Barclays Makes Costly $590 Million Overselling Mistake

For exceeding a U.S. limit on sales of structured products, some of which have surged in popularity since Russia's invasion of Ukraine, London-based Barclays is set to face an estimated loss of £450 million ($592 million) and increased regulatory scrutiny.

Barclays said that due to the loss it will sustain, which comes as a result of buying back the securities at their original purchase price, it will have to postpone its planned £1 billion share buyback until the second quarter.

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Barclays oversold billions of pounds worth of the structured products in the course of about a year, blowing past the $20.8 billion limit agreed upon with U.S. regulators by $15.2 billion.

Two exchange-traded notes (ETNs) linked to crude oil and market volatility were involved in the oversale, according to a source familiar with the matter. This month, Barclays suspended the sale and issuance of both.

As the Ukraine crisis disrupted global markets, the so-called VXX product surged in popularity, with investors betting on the increased volatility. The number of shares traded daily doubled to 71 million in just a month. At the time, Barclays blamed capacity issues and said the actions were not linked to Ukraine.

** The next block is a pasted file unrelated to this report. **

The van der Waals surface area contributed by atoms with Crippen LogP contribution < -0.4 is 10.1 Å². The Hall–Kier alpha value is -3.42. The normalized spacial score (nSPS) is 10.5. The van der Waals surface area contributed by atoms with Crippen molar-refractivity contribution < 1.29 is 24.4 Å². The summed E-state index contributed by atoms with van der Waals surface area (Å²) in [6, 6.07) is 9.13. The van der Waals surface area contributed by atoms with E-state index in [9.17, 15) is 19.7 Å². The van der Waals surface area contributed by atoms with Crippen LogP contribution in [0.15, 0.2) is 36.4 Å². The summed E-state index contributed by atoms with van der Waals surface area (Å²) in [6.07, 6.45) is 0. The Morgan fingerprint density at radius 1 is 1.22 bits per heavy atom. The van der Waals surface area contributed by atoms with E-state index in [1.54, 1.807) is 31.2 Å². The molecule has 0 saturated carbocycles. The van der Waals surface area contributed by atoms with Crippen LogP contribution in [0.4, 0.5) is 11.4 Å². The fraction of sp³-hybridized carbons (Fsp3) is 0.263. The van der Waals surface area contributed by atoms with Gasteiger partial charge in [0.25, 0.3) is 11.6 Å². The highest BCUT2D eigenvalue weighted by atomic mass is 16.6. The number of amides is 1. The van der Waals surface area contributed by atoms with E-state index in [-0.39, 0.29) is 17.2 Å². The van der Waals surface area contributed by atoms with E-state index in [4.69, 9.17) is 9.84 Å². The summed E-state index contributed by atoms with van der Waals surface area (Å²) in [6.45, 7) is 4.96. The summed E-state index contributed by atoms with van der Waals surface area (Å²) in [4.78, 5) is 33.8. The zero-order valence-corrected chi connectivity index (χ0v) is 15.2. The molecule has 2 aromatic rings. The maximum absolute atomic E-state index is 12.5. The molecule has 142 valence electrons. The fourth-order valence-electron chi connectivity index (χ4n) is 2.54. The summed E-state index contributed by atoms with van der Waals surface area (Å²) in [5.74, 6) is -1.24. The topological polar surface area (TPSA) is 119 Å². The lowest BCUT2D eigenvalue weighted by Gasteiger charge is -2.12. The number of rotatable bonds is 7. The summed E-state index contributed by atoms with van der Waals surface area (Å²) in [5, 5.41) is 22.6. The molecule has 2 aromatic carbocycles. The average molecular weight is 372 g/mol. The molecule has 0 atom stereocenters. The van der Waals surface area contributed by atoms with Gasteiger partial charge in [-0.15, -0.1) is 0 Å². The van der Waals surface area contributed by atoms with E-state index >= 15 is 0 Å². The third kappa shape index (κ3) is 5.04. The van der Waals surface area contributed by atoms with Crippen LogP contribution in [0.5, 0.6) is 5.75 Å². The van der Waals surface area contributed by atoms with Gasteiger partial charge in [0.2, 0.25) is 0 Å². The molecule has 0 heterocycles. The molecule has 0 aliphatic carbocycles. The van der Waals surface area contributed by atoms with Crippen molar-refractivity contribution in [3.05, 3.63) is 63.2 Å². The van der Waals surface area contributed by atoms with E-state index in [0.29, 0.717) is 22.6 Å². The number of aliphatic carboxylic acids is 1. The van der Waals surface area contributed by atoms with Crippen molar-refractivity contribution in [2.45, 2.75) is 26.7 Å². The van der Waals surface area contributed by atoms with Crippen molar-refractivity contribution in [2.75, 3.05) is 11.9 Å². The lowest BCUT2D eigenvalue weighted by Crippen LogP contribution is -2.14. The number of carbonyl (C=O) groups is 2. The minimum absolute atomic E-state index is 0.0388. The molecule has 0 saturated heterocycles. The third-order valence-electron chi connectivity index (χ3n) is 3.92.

Newly-appointed Chief Executive Officer C.S. Venkatakrishnan, whose previous positions include heading up the bank's global markets and risk operations, faces a major uphill battle now after such a significant blunder so early on in his tenure.

In previous years, the wider investment bank had been a key performer for Barclays, helping it post a record profit in 2021.

Not only has the current share buyback been delayed, but the loss could lead to a reduction in future capital distributions to shareholders, according to analysts at Shore Capital.

The estimated £450 million loss would cut Barclays’ core capital ratio to somewhere in the middle of its target range of 13-14%.

Regulators have been conducting inquiries and requesting information from Barclays, while the bank said that it has commissioned an independent review.